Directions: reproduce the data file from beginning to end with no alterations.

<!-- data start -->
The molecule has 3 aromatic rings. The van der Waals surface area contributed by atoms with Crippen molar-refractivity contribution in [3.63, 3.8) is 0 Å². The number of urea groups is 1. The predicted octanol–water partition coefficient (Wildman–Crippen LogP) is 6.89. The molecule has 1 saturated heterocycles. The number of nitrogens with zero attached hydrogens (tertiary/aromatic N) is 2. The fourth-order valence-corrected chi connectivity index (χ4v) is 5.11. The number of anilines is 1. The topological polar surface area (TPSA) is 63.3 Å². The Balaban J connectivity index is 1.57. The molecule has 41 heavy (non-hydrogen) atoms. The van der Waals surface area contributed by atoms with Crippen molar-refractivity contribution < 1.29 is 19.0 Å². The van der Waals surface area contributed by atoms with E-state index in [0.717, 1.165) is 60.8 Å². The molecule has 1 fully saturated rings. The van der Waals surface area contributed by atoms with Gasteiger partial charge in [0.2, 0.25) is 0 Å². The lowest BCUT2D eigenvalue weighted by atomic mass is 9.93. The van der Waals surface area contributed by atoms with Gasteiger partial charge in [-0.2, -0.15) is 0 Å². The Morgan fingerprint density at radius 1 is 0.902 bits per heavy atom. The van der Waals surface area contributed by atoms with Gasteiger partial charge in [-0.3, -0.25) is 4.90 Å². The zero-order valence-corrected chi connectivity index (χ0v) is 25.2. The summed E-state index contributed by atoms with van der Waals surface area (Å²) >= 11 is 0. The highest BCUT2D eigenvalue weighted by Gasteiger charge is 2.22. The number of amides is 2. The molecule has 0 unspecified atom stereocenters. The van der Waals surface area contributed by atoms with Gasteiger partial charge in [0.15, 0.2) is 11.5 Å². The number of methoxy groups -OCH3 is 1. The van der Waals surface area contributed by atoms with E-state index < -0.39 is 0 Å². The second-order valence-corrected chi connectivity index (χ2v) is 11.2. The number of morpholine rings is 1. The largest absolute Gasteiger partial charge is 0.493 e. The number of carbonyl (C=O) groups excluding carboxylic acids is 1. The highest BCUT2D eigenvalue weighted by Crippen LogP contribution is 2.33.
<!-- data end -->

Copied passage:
The molecule has 3 aromatic rings. The van der Waals surface area contributed by atoms with Crippen molar-refractivity contribution in [3.63, 3.8) is 0 Å². The number of urea groups is 1. The predicted octanol–water partition coefficient (Wildman–Crippen LogP) is 6.89. The molecule has 1 saturated heterocycles. The number of nitrogens with zero attached hydrogens (tertiary/aromatic N) is 2. The fourth-order valence-corrected chi connectivity index (χ4v) is 5.11. The number of anilines is 1. The topological polar surface area (TPSA) is 63.3 Å². The Balaban J connectivity index is 1.57. The molecule has 41 heavy (non-hydrogen) atoms. The van der Waals surface area contributed by atoms with Crippen molar-refractivity contribution < 1.29 is 19.0 Å². The van der Waals surface area contributed by atoms with E-state index in [0.717, 1.165) is 60.8 Å². The molecule has 1 fully saturated rings. The van der Waals surface area contributed by atoms with Gasteiger partial charge in [0.2, 0.25) is 0 Å². The lowest BCUT2D eigenvalue weighted by atomic mass is 9.93. The van der Waals surface area contributed by atoms with Gasteiger partial charge in [-0.2, -0.15) is 0 Å². The Morgan fingerprint density at radius 1 is 0.902 bits per heavy atom. The van der Waals surface area contributed by atoms with Gasteiger partial charge in [-0.3, -0.25) is 4.90 Å². The zero-order valence-corrected chi connectivity index (χ0v) is 25.2. The summed E-state index contributed by atoms with van der Waals surface area (Å²) >= 11 is 0. The highest BCUT2D eigenvalue weighted by Gasteiger charge is 2.22. The number of amides is 2. The molecule has 0 unspecified atom stereocenters. The van der Waals surface area contributed by atoms with Gasteiger partial charge in [0.15, 0.2) is 11.5 Å². The number of methoxy groups -OCH3 is 1. The van der Waals surface area contributed by atoms with E-state index < -0.39 is 0 Å². The second-order valence-corrected chi connectivity index (χ2v) is 11.2. The number of morpholine rings is 1. The largest absolute Gasteiger partial charge is 0.493 e. The number of carbonyl (C=O) groups excluding carboxylic acids is 1. The highest BCUT2D eigenvalue weighted by Crippen LogP contribution is 2.33.